Something I learned about group rides is there are rides where it is every man, woman, and child for themselves. Others are what they call “no drop” rides. This means no one gets left behind. As a newbie, you want to participate in the no-drop rides. The people who lead these groups are committed to that practice.
Finally, early on I was so eager I took some stupid risks and didn’t even know I was doing it. This is something people do when they have no idea what they are doing. They see someone with experience take a rollover or a ramp and assume there’s nothing to it. So, we plow ahead with crap form and zero skills and hope for the best. When we start to learn a bit more it starts to occur to us that maybe we shouldn’t have tried that jump on week one of riding.
I’ve always been aware that I probably shouldn’t take unnecessary risks when riding alone. That was never a problem. My risk-taking took place when I was with others. Now that I have some experience, I understand why people would get excited and “impressed” when I would take a drop or hop a log (meanwhile they were probably thinking I was an idiot). I had no business doing it! But I didn’t know. I assumed that if they were doing it that there was no reason I shouldn’t. The reason I shouldn’t have done these things is I had ZERO skills.
Things I’ve learned in that first year of mountain biking
“Trust your tires”
This was something I heard at that first skills clinic. It was explained that the tire on mountain bikes are built to hold on turns and varied terrain. They are knobby and they have tread on the sides as well as the surface. This is so they grab when you take turns.
So, knowing all that is one thing but actually trusting it is another. It takes time. It also comes incrementally as you begin to take turns faster and realize you aren’t sliding out like maybe you expected.
The seat should be much higher than you think
For probably the first six months I was riding I had my seat too low. Which is kind of funny since I started with it higher and was told it was too high. Coming from road riding I had the seat set the way I would for a road bike. Thinking mountain biking might be different and assuming others knew better, I followed the recommendation to lower it. This probably hurt my growth as a rider.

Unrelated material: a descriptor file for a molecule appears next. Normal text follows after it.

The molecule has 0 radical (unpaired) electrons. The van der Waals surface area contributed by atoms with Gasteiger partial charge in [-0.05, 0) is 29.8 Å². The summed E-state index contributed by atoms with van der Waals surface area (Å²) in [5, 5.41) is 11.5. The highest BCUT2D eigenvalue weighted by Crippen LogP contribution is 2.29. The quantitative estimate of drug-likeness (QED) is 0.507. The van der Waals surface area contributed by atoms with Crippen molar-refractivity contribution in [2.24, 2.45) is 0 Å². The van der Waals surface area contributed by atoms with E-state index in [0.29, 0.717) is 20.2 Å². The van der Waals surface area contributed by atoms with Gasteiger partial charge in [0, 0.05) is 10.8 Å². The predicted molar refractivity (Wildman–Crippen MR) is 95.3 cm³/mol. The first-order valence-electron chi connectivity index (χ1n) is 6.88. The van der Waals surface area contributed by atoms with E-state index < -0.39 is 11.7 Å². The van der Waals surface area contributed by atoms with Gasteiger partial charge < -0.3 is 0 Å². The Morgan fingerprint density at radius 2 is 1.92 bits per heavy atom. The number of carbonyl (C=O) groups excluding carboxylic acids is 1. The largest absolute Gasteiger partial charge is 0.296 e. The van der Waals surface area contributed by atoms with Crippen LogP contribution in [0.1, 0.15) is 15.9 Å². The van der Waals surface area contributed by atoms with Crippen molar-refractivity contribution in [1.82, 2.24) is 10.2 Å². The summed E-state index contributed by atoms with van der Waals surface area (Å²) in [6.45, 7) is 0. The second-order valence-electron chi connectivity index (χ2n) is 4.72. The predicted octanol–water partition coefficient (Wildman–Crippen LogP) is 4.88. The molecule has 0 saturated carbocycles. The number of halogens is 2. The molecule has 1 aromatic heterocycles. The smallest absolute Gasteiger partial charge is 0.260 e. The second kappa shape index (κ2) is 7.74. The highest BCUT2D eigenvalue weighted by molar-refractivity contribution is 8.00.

On a night ride with some very experienced riders, the consensus was that my seat was set too low. One of the guys took me aside and we raised the seat probably two inches. It felt strange and only being able to place the tips of my toes on the ground made me uneasy.
But he explained that by riding with my seat too low all my power was coming from my quads and not my entire lower body. He suggested I try it this way for a week to see if it was better. Ultimately, I ended up raising the seat another 1/2 -inch before I got to where the seat needed to be. It’s been a huge improvement.
I need more rest than I realized
For the first three months I was riding I would go out almost every day. I was typically on the trails 5 to 7 days a week. I felt like crap. I was always tired, and my muscles ached continually. I mentioned it to my doctor, and he said, “you’re probably deconditioned” but it wasn’t as if I got off the couch one day and said, “let’s go ride some trails” I was in decent shape from other exercises.
Others told me to take magnesium. There were those who said I was probably not getting enough fluids. Some said I needed to eat better. It was suggested that I stretch which I am terrible about doing. Always have been. It was also suggested that I give myself more rest between rides.